Have you ever paid attention to your urine colour? Urine colour can give you vital clues to your level of hydration.

If you don’t do anything else except increase your water intake, you will improve your energy, brain function and long-term health.

Our body is about 60% water, and this water is central to the optimal function of EVERY organ system!

In fact, your brain has one of the highest needs for water, as it is actually 75% water! Have you ever noticed how forgetful or sluggish your brain becomes when you are dehydrated? You may also have noticed that you get a headache easily, as the brain has less fluid cushioning it in your skull, now, that doesn’t sound great, does it?

If you suffer from high blood pressure or kidney damage, think about what happens to your blood viscosity when it has less water in it. Yep, it gets thicker and more difficult for the heart to pump it around your body or for your kidneys to filter it.

What about low blood pressure or dizziness? Less water means a lower fluid volume in the body and this will drop your blood pressure further, making you dizzy when you stand up quickly or exercise.

And it doesn’t end there, your gut function suffers massively when you are dehydrated! Constipation develops, as it is important to keep your blood hydrated and flowing, so your body reabsorbs water from your gut back into your blood circulation, which can leave your bowel contents dry and hard.

What about skin complaints or smelly body odour? The skin is an elimination organ, and if acids cannot be removed effectively via the bowel or kidneys due to dehydration, yep, you guessed it, the skin will try to remove them. This can irritate the skin causing dermatitis or other skin issues and will also make your sweat smellier.

Your body will also be more acidic if it is dehydrated. Acids are made from daily metabolism and also from the foods we eat. Too much acid in the body isn’t good for us and can cause inflammation, changes to our gut microbiome (bacteria) and brittle bones. Therefore, we need adequate water to flush the excess acids out.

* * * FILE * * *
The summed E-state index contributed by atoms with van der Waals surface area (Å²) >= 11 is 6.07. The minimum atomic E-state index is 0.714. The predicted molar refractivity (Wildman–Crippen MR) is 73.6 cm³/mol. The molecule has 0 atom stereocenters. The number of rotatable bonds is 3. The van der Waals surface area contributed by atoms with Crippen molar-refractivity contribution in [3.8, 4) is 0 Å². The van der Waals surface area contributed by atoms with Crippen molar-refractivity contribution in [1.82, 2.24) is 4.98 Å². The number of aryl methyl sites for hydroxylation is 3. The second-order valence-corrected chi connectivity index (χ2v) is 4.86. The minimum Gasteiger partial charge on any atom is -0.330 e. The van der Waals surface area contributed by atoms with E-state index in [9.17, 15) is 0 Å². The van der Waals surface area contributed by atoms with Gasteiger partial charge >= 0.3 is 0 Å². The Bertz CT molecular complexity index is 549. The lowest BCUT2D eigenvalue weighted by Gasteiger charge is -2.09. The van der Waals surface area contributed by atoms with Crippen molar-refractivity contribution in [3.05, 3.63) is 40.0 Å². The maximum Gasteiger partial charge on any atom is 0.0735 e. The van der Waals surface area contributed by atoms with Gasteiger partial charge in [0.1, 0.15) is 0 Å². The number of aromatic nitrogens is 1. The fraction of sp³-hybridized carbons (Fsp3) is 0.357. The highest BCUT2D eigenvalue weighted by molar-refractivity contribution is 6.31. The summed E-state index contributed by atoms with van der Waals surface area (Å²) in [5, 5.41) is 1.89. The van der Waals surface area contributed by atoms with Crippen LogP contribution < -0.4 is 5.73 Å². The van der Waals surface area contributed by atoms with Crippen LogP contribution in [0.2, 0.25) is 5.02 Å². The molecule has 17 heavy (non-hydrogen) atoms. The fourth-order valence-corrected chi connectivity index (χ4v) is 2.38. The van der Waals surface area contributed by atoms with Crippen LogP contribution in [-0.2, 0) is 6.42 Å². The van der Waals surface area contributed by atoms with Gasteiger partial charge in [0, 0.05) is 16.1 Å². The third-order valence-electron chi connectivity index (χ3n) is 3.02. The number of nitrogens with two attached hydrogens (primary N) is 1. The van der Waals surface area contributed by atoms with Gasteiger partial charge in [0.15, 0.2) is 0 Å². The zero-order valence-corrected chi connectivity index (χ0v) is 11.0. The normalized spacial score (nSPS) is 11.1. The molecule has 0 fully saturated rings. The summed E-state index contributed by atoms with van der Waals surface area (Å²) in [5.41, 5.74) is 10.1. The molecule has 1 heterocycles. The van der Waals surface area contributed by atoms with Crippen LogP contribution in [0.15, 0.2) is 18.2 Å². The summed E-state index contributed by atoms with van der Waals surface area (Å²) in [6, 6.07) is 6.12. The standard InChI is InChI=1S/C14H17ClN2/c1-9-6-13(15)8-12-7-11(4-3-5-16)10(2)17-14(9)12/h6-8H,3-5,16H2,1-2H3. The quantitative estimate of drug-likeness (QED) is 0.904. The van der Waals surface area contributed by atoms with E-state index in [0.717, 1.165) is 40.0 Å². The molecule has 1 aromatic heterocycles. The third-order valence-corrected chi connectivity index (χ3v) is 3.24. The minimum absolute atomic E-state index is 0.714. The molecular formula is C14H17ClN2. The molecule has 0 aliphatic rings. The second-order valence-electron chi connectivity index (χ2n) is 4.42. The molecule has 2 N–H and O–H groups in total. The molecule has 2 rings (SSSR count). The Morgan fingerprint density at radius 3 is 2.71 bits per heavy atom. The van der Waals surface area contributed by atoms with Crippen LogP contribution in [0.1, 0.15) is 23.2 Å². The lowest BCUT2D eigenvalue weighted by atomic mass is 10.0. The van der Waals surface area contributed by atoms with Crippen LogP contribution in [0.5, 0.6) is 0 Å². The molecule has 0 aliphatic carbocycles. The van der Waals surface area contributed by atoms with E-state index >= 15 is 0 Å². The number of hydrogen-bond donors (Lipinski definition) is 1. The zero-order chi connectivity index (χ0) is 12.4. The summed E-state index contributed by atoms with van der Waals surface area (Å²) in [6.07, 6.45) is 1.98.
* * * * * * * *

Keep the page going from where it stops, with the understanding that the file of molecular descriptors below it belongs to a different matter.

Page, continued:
How much water do I need?

Okay, so now you know why you need to drink more, how much should you be drinking?

This varies greatly depending on your body size, level of activity and climate. So, with the hot weather, you should be drinking heaps more water than usual, and air conditioning dries out the body, so that isn’t an excuse 🙂

I suggest starting at 2 litres per day, and either increasing or decreasing, depending on the factors I mentioned.

The Urine Colour Test

Look at your urine colour (as long as you haven’t had any B vitamins, which will give you fluoro yellow urine). If your urine is pale, you are having adequate water, however, if it is quite yellow (or even brown) and pungent, you need more water.

Drink Often

You need to drink small amounts regularly, as if you drink a large amount at the one time, your body won’t be able to absorb all of it, and you will be sitting on the toilet more often and not hydrating effectively. I recommend keeping a glass or stainless steel water bottle with you at all times and sipping from it at least every 20 minutes. This will get you optimally hydrated the quickest. If you have been sweating, consider adding a pinch of salt to every litre of water (as well as some to your food) to help your body replenish the salt lost through your sweat. Without salt you will be on the toilet more often too, as salt keeps the body hydrated, but be careful with salt if you have high blood pressure.

I recommend downloading a hydration reminder app for your phone. These apps are free and will remind you at regular intervals to drink, so you can remember to drink more often. You can’t rely on thirst to tell you when to drink, as by the time you are thirsty, you are already dehydrated!